The fourth book, The Curve of the Earth ($15.99), takes place about 10 years after the end of the trilogy. Late in the trilogy, Dr. Petrovitch adopted an orphaned girl named Lucy. Lucy also studied physics, and was doing research on Alaska’s north shore when she mysteriously disappeared. The American government is not searching for her, but offers Dr. Petrovitch the opportunity to come in person to search for her. It’s obviously a trap, but he’s determined to find her, and he’s still brilliant, devious, and prone to violence to achieve his goals. The American government pairs him up with a genetically-altered, vat-grown, not very bright FBI agent, and the race is on to find Lucy. I didn’t enjoy the fourth book quite as much as the trilogy, but still recommend it for people who have already read the trilogy.

        Tom Holt is primarily known for his humorous sf and fantasy books, and I’ve been occasionally enjoying his books for decades. I read his latest, The Good, the Bad, and the Smug ($15.00), and the mix of goblins, smug elves, and an investment banker trying to do good was somewhat amusing, but didn’t really grab me. So I then picked up one of his older books that I hadn’t read yet.
        In Blonde Bombshell ($13.99), part of the government on an alien planet decides that the radio programs from Earth are so disruptive to the alien culture that they must be part of an Earth plot to invade the planet. They respond by sending a smart bomb to destroy Earth. The smart bomb includes an artificial intelligence that will be destroyed when it explodes, which means the artificial intelligence really wants to make sure it’s doing the right thing before it blows up. When the first bomb fails to destroy Earth, a second smart bomb is sent, which also believes in obeying the First Law of Sentient Ordnance: Thou shalt not blow up the wrong planet. And the second bomb is convinced that Earth must have a very sophisticated hidden defense system, or else the first bomb would have destroyed it. It replicates a human body, transfers much of its intelligence into the body, and is soon trying (with limited success) to pass as a human and discover the secret defense system. There are also some not-so-bright aliens running around trying to pass as humans. Fun is poked at just about everything, both on Earth and on the alien planet. This book is a real hoot.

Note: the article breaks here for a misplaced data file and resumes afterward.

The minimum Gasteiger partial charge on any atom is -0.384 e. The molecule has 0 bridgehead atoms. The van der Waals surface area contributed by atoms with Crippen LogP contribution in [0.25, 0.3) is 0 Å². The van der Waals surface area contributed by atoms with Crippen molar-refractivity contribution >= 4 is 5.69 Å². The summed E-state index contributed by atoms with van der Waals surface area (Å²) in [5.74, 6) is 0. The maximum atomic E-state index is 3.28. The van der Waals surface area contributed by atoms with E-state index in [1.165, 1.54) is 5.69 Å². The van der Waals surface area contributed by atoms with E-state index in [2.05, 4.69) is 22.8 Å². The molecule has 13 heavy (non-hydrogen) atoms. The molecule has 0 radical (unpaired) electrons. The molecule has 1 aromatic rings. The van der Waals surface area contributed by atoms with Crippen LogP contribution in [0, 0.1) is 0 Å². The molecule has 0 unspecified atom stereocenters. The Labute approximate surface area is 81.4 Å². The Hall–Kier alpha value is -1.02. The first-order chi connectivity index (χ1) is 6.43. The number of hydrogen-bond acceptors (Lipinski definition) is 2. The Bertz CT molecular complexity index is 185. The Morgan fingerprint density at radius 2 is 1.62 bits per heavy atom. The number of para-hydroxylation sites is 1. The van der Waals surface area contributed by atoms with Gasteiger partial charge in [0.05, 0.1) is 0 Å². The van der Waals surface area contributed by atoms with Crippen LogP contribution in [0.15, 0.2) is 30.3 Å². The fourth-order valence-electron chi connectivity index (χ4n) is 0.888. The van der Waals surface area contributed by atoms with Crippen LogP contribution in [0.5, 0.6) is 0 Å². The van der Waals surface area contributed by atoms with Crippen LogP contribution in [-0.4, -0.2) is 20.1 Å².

Mothership ($7.99) by Martin Leicht and Isla Neal is the first of a trilogy that came out in mass market paperback, packaged as an adult sf novels although the trilogy was originally published in hardcover as juvenile fiction.
        In 2074, 16-year-old Elvie is pregnant and attending the Hanover School for Expecting Teen Mothers aboard an Earth-orbiting spaceship. (Why put pregnant teenagers into orbit to have their babies? This is just the first of many, many examples of bad science in the trilogy.) The spaceship is attacked by a group of space commandos, that happen to be part of a secret alien force invading Earth, and Elvie is soon leading the way to try to rescue her fellow teens–even the cheerleaders. (Much of the book involves hostility between not-so-bright cheerleaders and odd geeky girls who are not cheerleaders.) She eventually learns that there are actually 3 mutually-hostile groups of aliens trying to secretly invade Earth, and she eventually manages to get most of the teens back to Earth safely.